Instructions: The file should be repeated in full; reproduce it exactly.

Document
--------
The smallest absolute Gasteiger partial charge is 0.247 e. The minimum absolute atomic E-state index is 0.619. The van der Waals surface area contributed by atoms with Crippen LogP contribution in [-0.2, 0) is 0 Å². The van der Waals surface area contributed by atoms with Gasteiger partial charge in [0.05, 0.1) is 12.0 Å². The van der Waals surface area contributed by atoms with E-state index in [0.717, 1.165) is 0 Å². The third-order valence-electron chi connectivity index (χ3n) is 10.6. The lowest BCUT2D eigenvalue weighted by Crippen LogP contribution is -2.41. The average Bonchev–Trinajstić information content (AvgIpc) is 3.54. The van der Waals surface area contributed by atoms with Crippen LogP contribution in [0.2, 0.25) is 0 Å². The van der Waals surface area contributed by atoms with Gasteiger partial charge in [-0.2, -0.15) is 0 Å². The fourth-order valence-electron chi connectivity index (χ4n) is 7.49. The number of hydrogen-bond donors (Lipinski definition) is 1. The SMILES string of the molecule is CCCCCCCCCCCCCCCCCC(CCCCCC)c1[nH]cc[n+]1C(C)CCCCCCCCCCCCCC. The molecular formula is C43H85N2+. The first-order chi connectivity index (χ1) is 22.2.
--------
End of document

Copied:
The smallest absolute Gasteiger partial charge is 0.247 e. The minimum absolute atomic E-state index is 0.619. The van der Waals surface area contributed by atoms with Crippen LogP contribution in [-0.2, 0) is 0 Å². The van der Waals surface area contributed by atoms with Gasteiger partial charge in [0.05, 0.1) is 12.0 Å². The van der Waals surface area contributed by atoms with E-state index in [0.717, 1.165) is 0 Å². The third-order valence-electron chi connectivity index (χ3n) is 10.6. The lowest BCUT2D eigenvalue weighted by Crippen LogP contribution is -2.41. The average Bonchev–Trinajstić information content (AvgIpc) is 3.54. The van der Waals surface area contributed by atoms with Crippen LogP contribution in [0.2, 0.25) is 0 Å². The van der Waals surface area contributed by atoms with Gasteiger partial charge in [-0.2, -0.15) is 0 Å². The fourth-order valence-electron chi connectivity index (χ4n) is 7.49. The number of hydrogen-bond donors (Lipinski definition) is 1. The SMILES string of the molecule is CCCCCCCCCCCCCCCCCC(CCCCCC)c1[nH]cc[n+]1C(C)CCCCCCCCCCCCCC. The molecular formula is C43H85N2+. The first-order chi connectivity index (χ1) is 22.2.